(This post is part of an occasional series. It is on how the UK planning system works. These posts are not by planning experts but rather by interested amateurs. They come as-is. Any corrections welcome)
Every council has to produce a Strategic Flood Risk Assessment. It produces this document in conjunction with the Environment Agency. The Environment Agency divides locality into Flood Risk Zones.
As an example: Here is the Dorset Council Flood Risk Management Strategy.
Note:The existing document for Dorset Council appears to be a legacy document from Dorset County council that has been inherited by the new authority.
Here is the link: Flood Risk Management Strategy for Dorset
Unfortunately both of these government sites are quite poorly presented and make for difficult reading.
Flood risk assessment is one of the the most important aspects of any new development. It is also in some cases important for smaller developments too. Or even extensions to existing properties. Is is worth knowing that Councils are always supposed to adopt a cautionary approach when considering developments in potential flood areas.
It is one of the biggest potential problems faced by developers and can be very difficult to override, even when the developer is armed with expensive lawyers.
The Strategic Flood Risk Assessment does not deal with individual sites. However it does cover the overall ethos that the council aspires to meet regarding flood risk and development site allocation. But it has been known for councils to attempt to ditch their own guidelines. Or sometimes work round them if it suites their agenda.
Flood Risk Zones
Areas are analyzed by the Environment Agency and then divided into one of three Flood Risk Zones (the third and most prone to flooding is subdivided into two 3A and 3B)
Flood Zone One:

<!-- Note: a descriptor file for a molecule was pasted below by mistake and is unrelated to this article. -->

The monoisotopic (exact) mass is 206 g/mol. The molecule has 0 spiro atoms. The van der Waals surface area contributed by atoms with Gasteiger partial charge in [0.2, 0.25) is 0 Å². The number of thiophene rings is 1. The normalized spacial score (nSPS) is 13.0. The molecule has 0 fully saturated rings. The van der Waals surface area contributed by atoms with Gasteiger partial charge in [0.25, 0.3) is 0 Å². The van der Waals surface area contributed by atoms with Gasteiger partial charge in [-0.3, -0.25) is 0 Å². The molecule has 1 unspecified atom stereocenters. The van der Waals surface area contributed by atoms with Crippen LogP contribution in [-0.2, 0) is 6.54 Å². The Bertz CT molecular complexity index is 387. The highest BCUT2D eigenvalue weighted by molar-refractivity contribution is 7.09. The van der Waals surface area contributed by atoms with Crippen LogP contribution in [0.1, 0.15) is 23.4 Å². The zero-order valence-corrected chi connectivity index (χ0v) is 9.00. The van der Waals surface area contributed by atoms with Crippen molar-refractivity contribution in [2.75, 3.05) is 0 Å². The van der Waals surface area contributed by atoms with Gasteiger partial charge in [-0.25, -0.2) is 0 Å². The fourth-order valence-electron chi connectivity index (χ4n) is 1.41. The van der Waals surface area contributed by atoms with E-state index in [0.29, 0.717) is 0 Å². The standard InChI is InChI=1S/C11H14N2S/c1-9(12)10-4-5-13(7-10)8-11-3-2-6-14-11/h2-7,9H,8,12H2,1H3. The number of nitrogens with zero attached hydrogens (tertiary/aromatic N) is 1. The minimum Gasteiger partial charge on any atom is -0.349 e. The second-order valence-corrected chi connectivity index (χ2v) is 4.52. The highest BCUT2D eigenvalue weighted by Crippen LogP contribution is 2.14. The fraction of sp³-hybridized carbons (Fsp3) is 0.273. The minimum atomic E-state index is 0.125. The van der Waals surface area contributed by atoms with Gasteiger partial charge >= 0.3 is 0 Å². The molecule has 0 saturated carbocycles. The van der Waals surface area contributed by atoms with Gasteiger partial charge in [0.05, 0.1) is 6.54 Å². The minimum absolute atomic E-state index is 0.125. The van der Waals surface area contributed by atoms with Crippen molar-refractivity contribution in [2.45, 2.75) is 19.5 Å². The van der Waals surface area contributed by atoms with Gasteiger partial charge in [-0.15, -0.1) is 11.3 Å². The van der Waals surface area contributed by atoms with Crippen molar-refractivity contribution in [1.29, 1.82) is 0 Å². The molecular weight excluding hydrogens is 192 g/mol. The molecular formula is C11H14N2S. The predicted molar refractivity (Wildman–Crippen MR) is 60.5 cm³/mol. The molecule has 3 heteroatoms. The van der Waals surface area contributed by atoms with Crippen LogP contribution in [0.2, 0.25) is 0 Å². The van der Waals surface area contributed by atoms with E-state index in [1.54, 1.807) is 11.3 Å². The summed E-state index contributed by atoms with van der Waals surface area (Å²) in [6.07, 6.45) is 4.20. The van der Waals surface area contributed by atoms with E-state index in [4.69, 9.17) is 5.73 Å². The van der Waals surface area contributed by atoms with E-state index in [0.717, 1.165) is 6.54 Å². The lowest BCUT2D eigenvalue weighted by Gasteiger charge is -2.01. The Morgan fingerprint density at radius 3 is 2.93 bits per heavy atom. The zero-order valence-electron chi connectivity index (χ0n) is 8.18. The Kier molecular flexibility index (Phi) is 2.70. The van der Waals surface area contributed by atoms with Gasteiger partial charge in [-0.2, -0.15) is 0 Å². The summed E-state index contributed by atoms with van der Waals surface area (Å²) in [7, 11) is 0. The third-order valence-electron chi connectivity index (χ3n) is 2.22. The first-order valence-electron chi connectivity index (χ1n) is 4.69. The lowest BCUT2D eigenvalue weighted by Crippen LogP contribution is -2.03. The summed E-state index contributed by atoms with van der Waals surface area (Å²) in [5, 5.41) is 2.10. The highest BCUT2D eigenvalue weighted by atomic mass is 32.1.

This is the safest and least likely to flood. The odds of flooding are less than one in a thousand. This is what all developers want to get their land categorised as.
Flood Zone Two:
The flood risk on a category two site is between 1:100 and 1:1000. A developer would regard getting development land categorised as category 2 as a serious blow to development potential. They would often be prepared to spend a lot of money to try and overturn the categorisation and get it re-categorised to Category One.
Flood Zone 3 is divided into two levels
Flood Zone 3A:
The the risk of flooding here is 1:100 or worse. The land in this category is described as being affected by a flood plain. Unless Flood Zone 1/2 land is seriously constrained it is unlikely that Zone 3A land will be allowed major development and small development will be difficult. Even so there are a lot of houses that already exist in flood zones 3A and 3B. If modifications (aka extensions) are planned they usually need to have an individual assessment by the Environment agency and then have to abide by the result.
Flood Zone 3B:
The category is liable to flood and forms part of the flood plain. The risk of flooding is worse than 1:30. It is unlikely that this category will get large scale development in almost all circumstances. Even these days it is unlikely that even large arrogant developers will try their luck with a 3B site.
Most councils now only consider development on Flood Zone 1. There is a caveat though. They may allow development on Flood Zone 2 or (unusually) Flood Zone 3A if, (and only if) there is no suitable Flood Zone 1 land available.
Councils must perform a “sequential test” on any land allocation if it falls below Flood Zone 2. Often in the local plans this is actually set at Flood Zone 1, so if any potential development is going to be on less than a Flood Zone 1 site then it has to be proved that there is no suitable Flood Zone 1 land capable of supporting the same development.
So on the face of it, if the land is classified as other than Flood Zone 1 then any large development is going to have problems.
The first port of call to find out the flood status of any property is the Land Registry. Some years ago The Land Registry had started selling the flood status of land along with the deeds. When the author used it some years back it proved to be arbitrary and sometimes just plain wrong. Hopefully it is now improved.
If you are concerned about a proposed development and its potential affect on the surrounding area then the local Flood Zone status and local government policy should be thoroughly investigated.